Yankee Captain Derek Jeter told WCBS no one was going to feel sorry for either team, and then said something very much like, "Maybe we'll be able to get some rest on the train ride home."
So far early Monday, I've seen no headlines about "Yankees take the train home" or anything close, and Amtrak has yet to comment. If that changes during the course of the day, I'll amend this blog accordingly and indicate such. Until then, it's a case of "no news is good news"—a case I realize I'm ruining right here when the ordinary is painted as extraordinary.
Sure, Major League Baseball teams have taken the train now and again in recent times, and often it's been news with a capital "n" when they do—more a media event than a rational choice of utility. At times, other teams in the Northeast and Midwest have been reported to be on the train, the very novelty of it covered ferociously by diligent reporters. In all fairness, it has been fairly novel, and often steeped deeply in nostalgia; either the team players voted to do it and the schedule allowed it, or else bus or air options temporarily were unavailable. So it was news. Because it was still "odd."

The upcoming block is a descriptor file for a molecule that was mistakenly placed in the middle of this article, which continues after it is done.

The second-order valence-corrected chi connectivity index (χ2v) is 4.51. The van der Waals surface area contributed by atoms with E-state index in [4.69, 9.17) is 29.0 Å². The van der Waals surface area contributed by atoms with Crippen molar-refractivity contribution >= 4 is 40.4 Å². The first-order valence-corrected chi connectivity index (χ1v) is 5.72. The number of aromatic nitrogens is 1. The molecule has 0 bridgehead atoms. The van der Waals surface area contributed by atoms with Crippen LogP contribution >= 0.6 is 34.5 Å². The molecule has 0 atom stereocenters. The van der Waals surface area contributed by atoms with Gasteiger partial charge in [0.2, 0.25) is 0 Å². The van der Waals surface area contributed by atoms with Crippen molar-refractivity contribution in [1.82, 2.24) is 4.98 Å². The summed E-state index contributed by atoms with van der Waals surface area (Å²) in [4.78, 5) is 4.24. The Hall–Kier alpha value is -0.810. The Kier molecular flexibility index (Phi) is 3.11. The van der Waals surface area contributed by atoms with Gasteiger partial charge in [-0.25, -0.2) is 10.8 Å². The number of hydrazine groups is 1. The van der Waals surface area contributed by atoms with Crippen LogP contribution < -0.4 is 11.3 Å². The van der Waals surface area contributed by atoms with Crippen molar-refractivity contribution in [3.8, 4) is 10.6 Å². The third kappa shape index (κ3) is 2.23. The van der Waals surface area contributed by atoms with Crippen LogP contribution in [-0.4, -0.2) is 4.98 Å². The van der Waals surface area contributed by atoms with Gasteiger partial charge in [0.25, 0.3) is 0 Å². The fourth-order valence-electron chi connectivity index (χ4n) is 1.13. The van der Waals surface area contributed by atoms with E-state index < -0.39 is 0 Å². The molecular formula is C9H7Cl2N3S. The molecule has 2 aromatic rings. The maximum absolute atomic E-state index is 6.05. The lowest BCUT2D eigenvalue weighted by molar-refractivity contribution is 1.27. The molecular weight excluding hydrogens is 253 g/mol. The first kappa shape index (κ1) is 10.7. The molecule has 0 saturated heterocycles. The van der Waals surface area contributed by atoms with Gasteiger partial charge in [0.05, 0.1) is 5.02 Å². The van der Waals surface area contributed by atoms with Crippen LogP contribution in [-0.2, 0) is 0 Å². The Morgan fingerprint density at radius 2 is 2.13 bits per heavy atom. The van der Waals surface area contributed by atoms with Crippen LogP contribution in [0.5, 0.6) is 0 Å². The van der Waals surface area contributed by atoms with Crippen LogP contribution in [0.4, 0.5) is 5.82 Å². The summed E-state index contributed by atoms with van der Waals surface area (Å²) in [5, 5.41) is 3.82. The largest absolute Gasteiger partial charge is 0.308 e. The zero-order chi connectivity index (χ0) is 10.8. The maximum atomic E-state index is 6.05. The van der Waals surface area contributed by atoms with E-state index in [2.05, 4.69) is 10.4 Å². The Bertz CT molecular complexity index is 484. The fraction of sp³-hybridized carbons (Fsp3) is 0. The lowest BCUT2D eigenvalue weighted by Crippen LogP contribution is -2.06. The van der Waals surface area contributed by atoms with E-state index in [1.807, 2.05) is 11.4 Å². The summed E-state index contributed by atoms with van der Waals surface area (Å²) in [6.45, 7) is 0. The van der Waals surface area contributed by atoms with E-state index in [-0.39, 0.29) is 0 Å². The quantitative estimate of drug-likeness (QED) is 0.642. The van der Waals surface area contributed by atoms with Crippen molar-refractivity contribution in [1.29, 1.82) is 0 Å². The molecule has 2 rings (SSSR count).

During the 2009 World Series, it was "news" that the Philadelphia Phillies and the Yankees (and baseball fans) used Amtrak to get to and from Citizens Bank Park and Yankee Stadium. That made me happy, as a rail advocate and as a baseball fan, but the fact that such an option was newsworthy also showed how far U.S. passenger rail has to go before it's accepted as an everyday option.
Jeter's comments Sunday came much closer to that desired normality; trains weren't the focus of his comments; the team's fatigue was. Trains just fit into the post-series equation.
So the Yankees came home by train, and are set to host the Atlanta Braves in the Bronx for a three-game set. I don't expect the Braves to take the Crescent into New York, but Atlanta's next series is with the Boston Red Sox in Boston. One never knows.